Car buyers put fuel economy in back seat

Fuel efficiency hits 20-year low. Drivers want good mileage, but in a

Years of cheap gasoline, economic prosperity, and pursuit of a free-wheeling go-anywhere image have taken their toll on fuel conservation.

In fact, with automobile fuel efficiency clocking in at a 20-year low, the days when drivers prized diesel Volkswagen Rabbits seem as ancient as tailfins.

To environmentalists, plunging fuel efficiency signals a need to reform government standards begun in 1974 to reduce reliance on foreign oil.

But, while drivers say they'd love to get better mileage, it's America's love affair with sport-utility vehicles that's pushing fuel economy down. So it may take rising gas prices to give car buyers a 1970s-style appreciation of their fuel gauge.

"People are purchasing access to a perceived lifestyle," says John Bradley, a senior transportation researcher at the American Council for an Energy Efficient Economy in Washington.

Average fuel mileage for 1999 light vehicles was 23.8 miles per gallon, 0.6 m.p.g. less than last year. That's the biggest drop since the government began setting standards in 1974, and the lowest overall mileage since 1980 (see chart), according to the Environmental Protection Agency, which released the new study.

The EPA blames the drop on the growing appetite for light trucks, which include sport-utility vehicles (SUVs), minivans, and pickups. In 1988, light trucks made up 15 percent of the US auto sales, versus 46 percent this year.

But that doesn't mean Americans have lost interest in conservation.

On the contrary, 70 percent of SUV drivers wish they got better mileage and would support stricter fuel-economy regulations on them, according to a World Wildlife Federation study last year.

But "when people drive these things into the wilderness, they're polluting the wilderness," says Daniel Becker, a spokesman for the Sierra Club in Washington and an outspoken critic of the auto industry.

Whether it's due to generational differences or the influence of car-company ads, image seems to outweigh fuel economy on the car-buyer's checklist.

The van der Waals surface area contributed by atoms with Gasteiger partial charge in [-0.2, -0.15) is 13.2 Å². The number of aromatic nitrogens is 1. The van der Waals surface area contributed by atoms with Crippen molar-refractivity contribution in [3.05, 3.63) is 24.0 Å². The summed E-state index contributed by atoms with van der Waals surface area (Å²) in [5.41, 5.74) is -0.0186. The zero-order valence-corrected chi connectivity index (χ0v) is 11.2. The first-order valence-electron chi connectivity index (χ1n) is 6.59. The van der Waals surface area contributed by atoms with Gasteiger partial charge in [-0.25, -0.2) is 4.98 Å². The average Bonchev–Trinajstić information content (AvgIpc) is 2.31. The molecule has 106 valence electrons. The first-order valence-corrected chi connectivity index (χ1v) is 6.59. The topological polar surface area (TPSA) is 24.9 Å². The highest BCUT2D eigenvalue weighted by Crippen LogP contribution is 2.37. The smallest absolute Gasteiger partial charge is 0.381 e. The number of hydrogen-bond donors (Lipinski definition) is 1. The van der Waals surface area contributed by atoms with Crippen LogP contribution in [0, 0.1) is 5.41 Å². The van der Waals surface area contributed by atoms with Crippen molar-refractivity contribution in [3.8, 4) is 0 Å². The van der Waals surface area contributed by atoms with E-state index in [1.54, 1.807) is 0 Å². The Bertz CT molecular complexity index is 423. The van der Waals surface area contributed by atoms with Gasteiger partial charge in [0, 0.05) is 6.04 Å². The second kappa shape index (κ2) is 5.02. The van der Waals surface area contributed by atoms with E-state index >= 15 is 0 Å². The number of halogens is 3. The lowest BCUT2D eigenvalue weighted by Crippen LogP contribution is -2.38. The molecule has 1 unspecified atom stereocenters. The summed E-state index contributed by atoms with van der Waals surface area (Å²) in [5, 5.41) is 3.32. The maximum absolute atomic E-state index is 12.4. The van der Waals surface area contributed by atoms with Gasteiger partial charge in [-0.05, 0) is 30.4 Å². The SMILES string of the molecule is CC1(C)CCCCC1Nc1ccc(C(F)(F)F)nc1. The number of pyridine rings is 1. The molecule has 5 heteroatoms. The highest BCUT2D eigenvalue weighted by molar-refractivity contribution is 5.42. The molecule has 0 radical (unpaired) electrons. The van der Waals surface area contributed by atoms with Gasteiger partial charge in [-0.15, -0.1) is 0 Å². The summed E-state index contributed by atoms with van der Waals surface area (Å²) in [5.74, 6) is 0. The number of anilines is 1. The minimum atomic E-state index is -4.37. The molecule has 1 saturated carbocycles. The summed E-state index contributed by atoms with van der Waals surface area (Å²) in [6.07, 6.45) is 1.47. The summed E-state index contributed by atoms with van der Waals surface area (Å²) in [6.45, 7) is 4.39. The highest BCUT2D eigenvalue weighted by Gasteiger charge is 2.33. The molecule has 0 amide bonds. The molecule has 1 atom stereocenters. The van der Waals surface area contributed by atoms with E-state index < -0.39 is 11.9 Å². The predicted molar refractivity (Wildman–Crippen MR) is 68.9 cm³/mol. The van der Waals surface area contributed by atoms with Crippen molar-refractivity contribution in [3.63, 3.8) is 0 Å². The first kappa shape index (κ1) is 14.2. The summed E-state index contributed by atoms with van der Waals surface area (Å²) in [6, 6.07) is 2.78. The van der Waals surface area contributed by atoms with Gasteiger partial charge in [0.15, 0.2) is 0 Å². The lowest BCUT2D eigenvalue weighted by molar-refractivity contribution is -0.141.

And automakers haven't argued with shifting tastes, since light trucks have looser fuel-economy standards under the Corporate Average Fuel Economy system. For five years, those minimums have been frozen at 27.5 miles per gallon for cars, on average, and 20.7 m.p.g. for light trucks.

In a $50 billion transportation spending bill President Clinton is expected to sign this week, Congress again forbade the Transportation Department from raising or even studying the CAFE standards.

Passed in 1974 as an effort to reduce US dependence on foreign oil and reduce pollution, CAFE forced automakers to build smaller, lighter more aerodynamic cars. And average fuel consumption fell steadily from 15.3 m.p.g. in 1975 to 25.9 m.p.g. in 1987 and 1988.

Since then, fuel economy has steadily fallen despite technological improvements - as cars have grown bigger and heavier.

Environmentalists, concerned about automotive pollution contributing to global warming, say light trucks should be held to the same strict standards as cars.

Carmakers say they're just responding to consumer demand. "Consumers are savvy and make up their own minds," says

Gloria Bergquist of the Alliance of Automobile Manufacturers in Washington. "Gas is cheaper than water or Starbucks coffee.... People are moving out farther [from cities]. So other things are becoming more important than fuel economy."

But with the recent jump in gas prices, fuel economy remains a concern.

"Consumers want the most fuel-efficient vehicle they can get that meets their needs for safety, performance, and utility," says Diane Steed, president of the Coalition for Vehicle Choice in Washington and a former administrator of the National Highway Traffic Safety Administration, which enforces CAFE standards.

Indeed, the fastest-growing segment of light trucks is small, car-based SUVs, which average 24 m.p.g. And consumers have shown interest in new hybrid electric/gasoline cars being introduced by Honda and Toyota that get nearly 70 m.p.g.

"We have to decide as a nation if we're serious about fuel economy," says Ms. Steed. "If our real goal is getting away from fossil fuels, there are better ways to do it than CAFE." Europe and Japan, she says, get better economy than America by selling many more diesel-powered vehicles.

They also heavily tax gasoline.

(c) Copyright 1999. The Christian Science Publishing Society

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